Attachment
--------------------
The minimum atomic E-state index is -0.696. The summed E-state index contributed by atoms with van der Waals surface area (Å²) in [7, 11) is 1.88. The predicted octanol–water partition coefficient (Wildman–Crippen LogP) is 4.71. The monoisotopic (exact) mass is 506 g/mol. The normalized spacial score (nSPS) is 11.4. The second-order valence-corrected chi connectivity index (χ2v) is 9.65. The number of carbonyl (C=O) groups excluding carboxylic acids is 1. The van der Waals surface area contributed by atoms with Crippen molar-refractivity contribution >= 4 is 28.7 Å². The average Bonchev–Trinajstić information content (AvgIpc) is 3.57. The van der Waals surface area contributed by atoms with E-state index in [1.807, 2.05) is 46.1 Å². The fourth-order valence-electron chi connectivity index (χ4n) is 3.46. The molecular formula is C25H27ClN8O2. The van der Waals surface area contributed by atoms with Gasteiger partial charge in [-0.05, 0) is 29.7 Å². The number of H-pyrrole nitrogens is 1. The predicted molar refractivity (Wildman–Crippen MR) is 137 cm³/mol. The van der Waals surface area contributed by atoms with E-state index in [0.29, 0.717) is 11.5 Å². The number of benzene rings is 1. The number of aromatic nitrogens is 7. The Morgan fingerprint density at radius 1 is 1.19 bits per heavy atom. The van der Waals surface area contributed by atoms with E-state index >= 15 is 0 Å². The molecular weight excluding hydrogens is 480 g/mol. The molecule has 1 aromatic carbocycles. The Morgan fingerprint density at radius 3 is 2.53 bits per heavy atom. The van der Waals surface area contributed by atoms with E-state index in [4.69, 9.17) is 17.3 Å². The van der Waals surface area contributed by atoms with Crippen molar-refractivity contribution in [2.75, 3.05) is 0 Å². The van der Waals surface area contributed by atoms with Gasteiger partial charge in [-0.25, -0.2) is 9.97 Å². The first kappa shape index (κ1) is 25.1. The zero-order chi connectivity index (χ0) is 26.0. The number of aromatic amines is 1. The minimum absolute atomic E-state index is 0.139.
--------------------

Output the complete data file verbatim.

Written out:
The minimum atomic E-state index is -0.696. The summed E-state index contributed by atoms with van der Waals surface area (Å²) in [7, 11) is 1.88. The predicted octanol–water partition coefficient (Wildman–Crippen LogP) is 4.71. The monoisotopic (exact) mass is 506 g/mol. The normalized spacial score (nSPS) is 11.4. The second-order valence-corrected chi connectivity index (χ2v) is 9.65. The number of carbonyl (C=O) groups excluding carboxylic acids is 1. The van der Waals surface area contributed by atoms with Crippen molar-refractivity contribution >= 4 is 28.7 Å². The average Bonchev–Trinajstić information content (AvgIpc) is 3.57. The van der Waals surface area contributed by atoms with E-state index in [1.807, 2.05) is 46.1 Å². The fourth-order valence-electron chi connectivity index (χ4n) is 3.46. The molecular formula is C25H27ClN8O2. The van der Waals surface area contributed by atoms with Gasteiger partial charge in [-0.05, 0) is 29.7 Å². The number of H-pyrrole nitrogens is 1. The predicted molar refractivity (Wildman–Crippen MR) is 137 cm³/mol. The van der Waals surface area contributed by atoms with E-state index in [0.29, 0.717) is 11.5 Å². The number of benzene rings is 1. The number of aromatic nitrogens is 7. The Morgan fingerprint density at radius 1 is 1.19 bits per heavy atom. The van der Waals surface area contributed by atoms with E-state index >= 15 is 0 Å². The molecular weight excluding hydrogens is 480 g/mol. The molecule has 1 aromatic carbocycles. The Morgan fingerprint density at radius 3 is 2.53 bits per heavy atom. The van der Waals surface area contributed by atoms with E-state index in [4.69, 9.17) is 17.3 Å². The van der Waals surface area contributed by atoms with Crippen molar-refractivity contribution in [2.75, 3.05) is 0 Å². The van der Waals surface area contributed by atoms with Gasteiger partial charge in [-0.25, -0.2) is 9.97 Å². The first kappa shape index (κ1) is 25.1. The zero-order chi connectivity index (χ0) is 26.0. The number of aromatic amines is 1. The minimum absolute atomic E-state index is 0.139.